# Visualizing Variable Summaries in TensorBoard

TensorBoard is a great tool which can be used to visualize your computation graph, check out the transformed images, study the variable histograms and distributions and many other things.

The summary of historical values of TensorFlow variables in your program could be of a lot of help as you can traceback how they have changed and what their distribution has been.

In this post, we will quickly check how we can write the historical values of variables in a summary file and then check out its distribution and histogram in TensorBoard.

The first thing to do is to collect the summary histogram of the variables you would like to track.

So if you are working on a simple regression problem suppose, and you would like to track the variables W (weight), b (bias), and your predictions y, then add the following code after your variable declarations.

```
# Variable devlaration
w = tf.Variable(tf.zeros([1,1]))
b = tf.Variable(tf.zeros([1]))
x = tf.placeholder(tf.float32, [None, 1])
# Linear regression calculation
wx = tf.matmul(x, w)
y = wx + b
# Adding summary ops to collect data
w_hist = tf.summary.histogram("weights", w)
b_hist = tf.summary.histogram("biases", b)
y_hist = tf.summary.histogram("outputs", y)
```

Once you have added these summaries, you want to merge all of these summaries into a single object:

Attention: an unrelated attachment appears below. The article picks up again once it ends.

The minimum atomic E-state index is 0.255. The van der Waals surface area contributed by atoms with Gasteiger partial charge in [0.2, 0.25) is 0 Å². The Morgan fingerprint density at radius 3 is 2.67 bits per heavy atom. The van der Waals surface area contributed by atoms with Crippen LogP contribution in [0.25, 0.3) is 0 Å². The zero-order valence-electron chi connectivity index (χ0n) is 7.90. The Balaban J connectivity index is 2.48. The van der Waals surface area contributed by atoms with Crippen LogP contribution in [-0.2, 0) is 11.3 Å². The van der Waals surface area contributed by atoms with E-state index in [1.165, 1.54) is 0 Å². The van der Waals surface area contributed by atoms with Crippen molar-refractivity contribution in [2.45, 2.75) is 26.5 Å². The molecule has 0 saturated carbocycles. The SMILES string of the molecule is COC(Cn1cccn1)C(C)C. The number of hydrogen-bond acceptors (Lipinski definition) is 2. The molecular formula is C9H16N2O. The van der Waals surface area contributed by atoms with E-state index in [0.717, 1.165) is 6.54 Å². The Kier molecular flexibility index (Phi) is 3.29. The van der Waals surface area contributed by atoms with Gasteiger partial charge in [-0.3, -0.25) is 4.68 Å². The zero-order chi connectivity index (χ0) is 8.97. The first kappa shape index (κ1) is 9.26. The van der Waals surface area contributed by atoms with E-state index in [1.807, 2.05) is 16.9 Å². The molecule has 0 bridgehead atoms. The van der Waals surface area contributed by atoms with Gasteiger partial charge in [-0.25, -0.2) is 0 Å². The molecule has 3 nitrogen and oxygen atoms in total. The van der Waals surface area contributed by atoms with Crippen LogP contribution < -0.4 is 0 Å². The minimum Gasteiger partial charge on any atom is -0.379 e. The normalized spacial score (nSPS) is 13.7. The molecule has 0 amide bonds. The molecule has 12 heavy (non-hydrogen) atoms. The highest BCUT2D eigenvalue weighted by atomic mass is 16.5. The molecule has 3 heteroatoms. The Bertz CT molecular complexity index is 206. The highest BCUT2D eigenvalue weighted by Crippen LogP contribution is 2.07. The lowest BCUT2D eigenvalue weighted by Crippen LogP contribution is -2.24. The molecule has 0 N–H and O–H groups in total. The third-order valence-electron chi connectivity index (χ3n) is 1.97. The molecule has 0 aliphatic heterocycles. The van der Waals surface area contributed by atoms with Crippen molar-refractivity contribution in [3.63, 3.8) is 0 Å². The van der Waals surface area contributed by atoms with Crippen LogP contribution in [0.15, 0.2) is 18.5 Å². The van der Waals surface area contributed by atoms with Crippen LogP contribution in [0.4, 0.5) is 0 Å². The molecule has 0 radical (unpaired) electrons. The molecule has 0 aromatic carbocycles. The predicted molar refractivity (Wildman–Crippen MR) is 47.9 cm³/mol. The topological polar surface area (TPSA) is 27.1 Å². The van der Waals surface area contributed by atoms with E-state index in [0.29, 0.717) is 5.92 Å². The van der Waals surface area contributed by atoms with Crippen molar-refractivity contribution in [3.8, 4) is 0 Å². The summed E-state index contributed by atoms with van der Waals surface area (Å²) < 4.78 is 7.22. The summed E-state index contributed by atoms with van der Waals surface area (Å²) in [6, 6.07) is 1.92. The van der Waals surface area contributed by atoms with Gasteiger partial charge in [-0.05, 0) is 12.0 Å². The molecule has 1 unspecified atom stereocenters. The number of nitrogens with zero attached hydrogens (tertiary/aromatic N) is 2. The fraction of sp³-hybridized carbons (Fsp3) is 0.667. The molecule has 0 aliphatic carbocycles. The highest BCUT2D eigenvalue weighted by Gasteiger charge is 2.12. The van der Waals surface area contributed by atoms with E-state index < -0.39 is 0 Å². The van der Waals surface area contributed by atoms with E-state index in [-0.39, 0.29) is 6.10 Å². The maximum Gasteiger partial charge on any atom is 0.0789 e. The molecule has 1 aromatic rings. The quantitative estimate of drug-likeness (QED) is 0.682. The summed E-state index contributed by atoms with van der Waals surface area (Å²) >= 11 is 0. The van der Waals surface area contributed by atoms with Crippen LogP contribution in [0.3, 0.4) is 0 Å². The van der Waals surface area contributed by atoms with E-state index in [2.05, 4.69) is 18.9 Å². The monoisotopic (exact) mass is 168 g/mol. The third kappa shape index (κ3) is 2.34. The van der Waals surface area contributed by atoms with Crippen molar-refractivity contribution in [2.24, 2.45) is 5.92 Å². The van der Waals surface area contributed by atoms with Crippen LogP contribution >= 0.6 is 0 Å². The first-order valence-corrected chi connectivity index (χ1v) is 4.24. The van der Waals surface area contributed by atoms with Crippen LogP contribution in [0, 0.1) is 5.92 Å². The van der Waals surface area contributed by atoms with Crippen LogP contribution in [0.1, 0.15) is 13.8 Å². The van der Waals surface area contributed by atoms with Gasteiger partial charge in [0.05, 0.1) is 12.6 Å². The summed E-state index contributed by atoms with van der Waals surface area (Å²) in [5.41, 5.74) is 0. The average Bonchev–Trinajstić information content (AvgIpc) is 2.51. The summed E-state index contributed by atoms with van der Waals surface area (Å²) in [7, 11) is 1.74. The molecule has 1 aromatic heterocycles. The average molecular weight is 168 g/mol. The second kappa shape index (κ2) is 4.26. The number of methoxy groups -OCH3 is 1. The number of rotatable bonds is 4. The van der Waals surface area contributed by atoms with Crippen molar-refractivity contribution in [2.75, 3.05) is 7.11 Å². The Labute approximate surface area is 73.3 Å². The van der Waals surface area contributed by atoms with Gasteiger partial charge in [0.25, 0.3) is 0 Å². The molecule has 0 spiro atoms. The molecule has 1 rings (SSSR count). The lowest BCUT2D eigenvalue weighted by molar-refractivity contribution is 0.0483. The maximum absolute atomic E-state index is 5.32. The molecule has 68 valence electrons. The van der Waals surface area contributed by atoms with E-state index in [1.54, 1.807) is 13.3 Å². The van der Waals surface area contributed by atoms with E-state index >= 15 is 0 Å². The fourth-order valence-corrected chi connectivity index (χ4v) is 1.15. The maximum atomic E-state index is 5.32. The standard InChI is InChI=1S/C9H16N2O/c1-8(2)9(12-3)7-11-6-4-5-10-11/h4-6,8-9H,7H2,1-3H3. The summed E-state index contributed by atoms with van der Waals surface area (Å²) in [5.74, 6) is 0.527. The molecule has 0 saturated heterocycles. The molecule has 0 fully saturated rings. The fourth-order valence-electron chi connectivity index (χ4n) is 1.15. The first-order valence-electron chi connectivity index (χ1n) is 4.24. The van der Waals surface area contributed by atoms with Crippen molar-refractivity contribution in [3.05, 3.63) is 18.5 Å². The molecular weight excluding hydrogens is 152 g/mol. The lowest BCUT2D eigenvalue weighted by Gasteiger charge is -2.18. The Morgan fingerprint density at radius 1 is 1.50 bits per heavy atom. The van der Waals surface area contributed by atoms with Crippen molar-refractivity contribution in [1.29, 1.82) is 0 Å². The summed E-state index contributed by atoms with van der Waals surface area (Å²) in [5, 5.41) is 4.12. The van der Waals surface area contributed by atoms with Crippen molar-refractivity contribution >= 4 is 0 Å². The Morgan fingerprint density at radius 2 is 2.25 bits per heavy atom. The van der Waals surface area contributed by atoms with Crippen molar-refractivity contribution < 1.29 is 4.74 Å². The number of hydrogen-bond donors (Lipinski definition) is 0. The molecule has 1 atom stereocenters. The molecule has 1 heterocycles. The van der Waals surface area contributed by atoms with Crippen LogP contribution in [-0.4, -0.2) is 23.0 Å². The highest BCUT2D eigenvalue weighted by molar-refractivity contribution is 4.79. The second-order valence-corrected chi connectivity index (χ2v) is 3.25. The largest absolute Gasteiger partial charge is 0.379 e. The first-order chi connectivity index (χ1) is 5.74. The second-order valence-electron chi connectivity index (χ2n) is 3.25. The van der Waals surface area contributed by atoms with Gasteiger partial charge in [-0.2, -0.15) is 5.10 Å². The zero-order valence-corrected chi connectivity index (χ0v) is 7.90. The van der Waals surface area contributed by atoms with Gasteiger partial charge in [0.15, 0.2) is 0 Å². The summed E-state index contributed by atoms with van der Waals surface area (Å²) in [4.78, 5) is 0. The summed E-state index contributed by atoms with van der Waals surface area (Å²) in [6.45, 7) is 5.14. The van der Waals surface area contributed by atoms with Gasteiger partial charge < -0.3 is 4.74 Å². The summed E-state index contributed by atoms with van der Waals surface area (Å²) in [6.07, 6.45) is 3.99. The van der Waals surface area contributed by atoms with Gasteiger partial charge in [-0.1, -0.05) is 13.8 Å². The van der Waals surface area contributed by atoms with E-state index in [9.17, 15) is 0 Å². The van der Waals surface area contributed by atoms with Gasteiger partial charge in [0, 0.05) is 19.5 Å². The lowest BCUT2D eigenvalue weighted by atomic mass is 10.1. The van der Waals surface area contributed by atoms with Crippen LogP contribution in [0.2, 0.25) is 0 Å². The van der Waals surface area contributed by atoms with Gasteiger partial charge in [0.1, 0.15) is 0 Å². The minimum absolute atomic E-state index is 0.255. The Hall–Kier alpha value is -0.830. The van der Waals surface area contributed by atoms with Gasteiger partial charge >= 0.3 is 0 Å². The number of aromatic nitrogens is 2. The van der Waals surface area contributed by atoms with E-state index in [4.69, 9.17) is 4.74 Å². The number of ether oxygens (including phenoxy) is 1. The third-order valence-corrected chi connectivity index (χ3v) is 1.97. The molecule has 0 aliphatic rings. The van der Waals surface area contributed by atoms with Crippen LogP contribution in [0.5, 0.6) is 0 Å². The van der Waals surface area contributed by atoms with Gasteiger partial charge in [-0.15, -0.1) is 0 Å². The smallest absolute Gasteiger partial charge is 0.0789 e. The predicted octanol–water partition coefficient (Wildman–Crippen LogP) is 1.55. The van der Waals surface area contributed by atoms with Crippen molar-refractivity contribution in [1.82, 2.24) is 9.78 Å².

```
# Large merged summary object
merged_summary = tf.summary.merge_all()
```

Also, you want to initialize a FileWriter object to write these summaries to a file, which will further be the input of your TensorBoard:

`writer = tf.summary.FileWriter('./linearRegressionDemo1', sess.graph)`

Please don't forget to initialize TensorFlow's session object and initializing global variables before doing so.

Next, you have to run this *merged_summary* object in your session by giving inputs to all of the placeholders used in the calculation of variables you are writing summary of:

`result = sess.run(merged_summary, feed_dict = feed)`

Here, feed is a dictionary of containing values of all of the placeholders we want in the calculation of variables for which we are collecting summary.

Lastly, use the writer object to write *result*** **to the summary file:

`writer.add_summary(result, i)`

where i is the current epoch number. This will help you visualize how the variables changed in each epoch.

It is important to close the session and the writer object in the end.

Once this is executed, we have successfully written the summary files and can now proceed to see the visualizations in TensorBoard.

Invoke the TensorBoard pointing the - - logdir to 'LogFilePath' and open TensorBoard in your browser using the local address from the command line.

You can go to the Histogram tab to check out the histograms of all of the relevant variables.

Sample below:

Also, in the Distribution tab, you can check out the distribution of each variable with the epoch number on the x axis.

You can see how my weight has started to be stabilized as the total epochs increase on x axis.